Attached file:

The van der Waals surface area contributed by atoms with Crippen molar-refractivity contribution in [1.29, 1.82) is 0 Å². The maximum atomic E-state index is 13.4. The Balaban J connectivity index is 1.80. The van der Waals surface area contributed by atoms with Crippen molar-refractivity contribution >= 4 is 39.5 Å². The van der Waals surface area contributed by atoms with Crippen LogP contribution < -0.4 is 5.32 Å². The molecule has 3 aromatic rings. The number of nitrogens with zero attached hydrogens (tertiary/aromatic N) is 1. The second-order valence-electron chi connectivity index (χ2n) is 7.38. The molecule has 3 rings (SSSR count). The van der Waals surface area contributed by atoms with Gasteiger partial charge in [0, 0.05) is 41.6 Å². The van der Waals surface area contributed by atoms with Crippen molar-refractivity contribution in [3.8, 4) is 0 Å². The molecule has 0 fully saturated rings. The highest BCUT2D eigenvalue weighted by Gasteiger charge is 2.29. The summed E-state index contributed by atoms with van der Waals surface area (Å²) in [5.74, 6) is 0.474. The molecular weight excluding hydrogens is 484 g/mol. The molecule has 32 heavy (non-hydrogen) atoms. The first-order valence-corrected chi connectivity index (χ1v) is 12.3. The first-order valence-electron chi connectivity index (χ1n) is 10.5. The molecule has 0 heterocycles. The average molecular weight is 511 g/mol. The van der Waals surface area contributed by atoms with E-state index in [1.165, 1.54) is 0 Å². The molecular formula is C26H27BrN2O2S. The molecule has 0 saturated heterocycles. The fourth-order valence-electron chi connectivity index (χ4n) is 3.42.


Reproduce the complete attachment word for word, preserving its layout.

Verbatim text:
The van der Waals surface area contributed by atoms with Crippen molar-refractivity contribution in [1.29, 1.82) is 0 Å². The maximum atomic E-state index is 13.4. The Balaban J connectivity index is 1.80. The van der Waals surface area contributed by atoms with Crippen molar-refractivity contribution >= 4 is 39.5 Å². The van der Waals surface area contributed by atoms with Crippen LogP contribution < -0.4 is 5.32 Å². The molecule has 3 aromatic rings. The number of nitrogens with zero attached hydrogens (tertiary/aromatic N) is 1. The second-order valence-electron chi connectivity index (χ2n) is 7.38. The molecule has 3 rings (SSSR count). The van der Waals surface area contributed by atoms with Gasteiger partial charge in [0, 0.05) is 41.6 Å². The van der Waals surface area contributed by atoms with Crippen molar-refractivity contribution in [3.8, 4) is 0 Å². The molecule has 0 fully saturated rings. The highest BCUT2D eigenvalue weighted by Gasteiger charge is 2.29. The summed E-state index contributed by atoms with van der Waals surface area (Å²) in [5.74, 6) is 0.474. The molecular weight excluding hydrogens is 484 g/mol. The molecule has 32 heavy (non-hydrogen) atoms. The first-order valence-corrected chi connectivity index (χ1v) is 12.3. The first-order valence-electron chi connectivity index (χ1n) is 10.5. The molecule has 0 heterocycles. The average molecular weight is 511 g/mol. The van der Waals surface area contributed by atoms with E-state index in [1.165, 1.54) is 0 Å². The molecular formula is C26H27BrN2O2S. The molecule has 0 saturated heterocycles. The fourth-order valence-electron chi connectivity index (χ4n) is 3.42.